Johannesburg - The South African Students Congress (Sasco) has no sympathy with universities’ claims that they will be financially crippled if they are not allowed to increase fees, its secretary general Tembani Makata told News24.
"This year, we say the fee increase must not be applicable to poor students, those belonging to National Student Financial Aid Scheme (NSFAS) and the missing middle. We are trying to meet them halfway by saying international students and those funded by bursaries can be subjected to increase. They must come on board. They are not playing ball," she said,
Makata was reacting to a News24 report that tertiary institutions had warned that anything below an 8% increase would cripple them financially.
Makata said this was another way for universities to behave like "corporates interested in making a profit".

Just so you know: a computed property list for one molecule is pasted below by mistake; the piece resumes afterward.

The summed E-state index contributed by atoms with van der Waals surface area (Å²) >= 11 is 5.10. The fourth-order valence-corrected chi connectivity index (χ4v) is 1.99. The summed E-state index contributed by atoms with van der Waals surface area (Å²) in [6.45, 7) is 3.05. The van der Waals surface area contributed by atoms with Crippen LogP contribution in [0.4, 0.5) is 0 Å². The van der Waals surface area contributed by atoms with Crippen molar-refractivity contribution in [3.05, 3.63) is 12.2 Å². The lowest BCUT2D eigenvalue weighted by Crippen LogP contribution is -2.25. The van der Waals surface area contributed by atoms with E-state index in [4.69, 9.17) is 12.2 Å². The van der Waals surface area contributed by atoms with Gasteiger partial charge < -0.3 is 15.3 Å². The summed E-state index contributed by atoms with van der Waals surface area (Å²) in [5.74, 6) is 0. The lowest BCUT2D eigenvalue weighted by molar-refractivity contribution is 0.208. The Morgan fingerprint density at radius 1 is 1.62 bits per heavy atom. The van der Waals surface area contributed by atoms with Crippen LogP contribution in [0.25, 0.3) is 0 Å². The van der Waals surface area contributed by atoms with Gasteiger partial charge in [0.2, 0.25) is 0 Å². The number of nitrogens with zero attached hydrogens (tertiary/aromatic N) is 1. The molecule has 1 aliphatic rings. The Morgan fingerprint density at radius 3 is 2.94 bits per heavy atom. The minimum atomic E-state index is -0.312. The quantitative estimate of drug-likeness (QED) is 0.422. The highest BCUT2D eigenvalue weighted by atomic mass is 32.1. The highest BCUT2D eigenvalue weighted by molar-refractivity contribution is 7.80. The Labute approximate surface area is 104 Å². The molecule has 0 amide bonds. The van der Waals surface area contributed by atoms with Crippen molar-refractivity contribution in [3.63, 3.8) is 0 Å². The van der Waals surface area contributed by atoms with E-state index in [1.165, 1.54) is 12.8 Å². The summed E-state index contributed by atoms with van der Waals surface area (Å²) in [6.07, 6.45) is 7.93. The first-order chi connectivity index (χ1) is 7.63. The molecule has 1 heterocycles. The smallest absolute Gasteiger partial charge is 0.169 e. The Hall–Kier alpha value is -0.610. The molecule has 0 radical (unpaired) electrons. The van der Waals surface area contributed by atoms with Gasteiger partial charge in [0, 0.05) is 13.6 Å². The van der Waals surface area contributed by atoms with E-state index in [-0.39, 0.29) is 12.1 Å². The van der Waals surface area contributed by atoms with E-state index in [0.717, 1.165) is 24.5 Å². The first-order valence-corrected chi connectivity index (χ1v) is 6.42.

"Last year, universities had their increase, but it was paid for by government. In general, they are not assisting us towards achieving a countrywide goal of no fees. They have made it their business to annually increase fees, even if it's not necessary... For them to just want a blanket approach to say we are not going to take into consideration the poor is counterproductive," Makata said.
City Press reported at the weekend that President Jacob Zuma had ordered Higher Education and Training Minister Blade Nzimande to find money to fund a 0% fee increase.
'They know what we want'
Makata said she was hoping that Nzimande would come up with a plan that would not demand a reaction from students.
"We are just hoping, for the sake of everything, they will come with a response that will not ensure a reaction from us because this would disrupt our academic programme as we had to examinations. They know what we want from them," she added.
Nzimande has not yet announced the fee increase recommendations for next year, saying he still needed to consult with all stakeholders.
He told journalists on Monday last week that a decision on university fee increases for 2017 would be made before the end of the month.
This comes as a commission of inquiry looks at the feasibility of free education in the country.
Fees Must Fall student leaders have warned government and universities that any fee increment for 2017 would lead to a resumption of protests.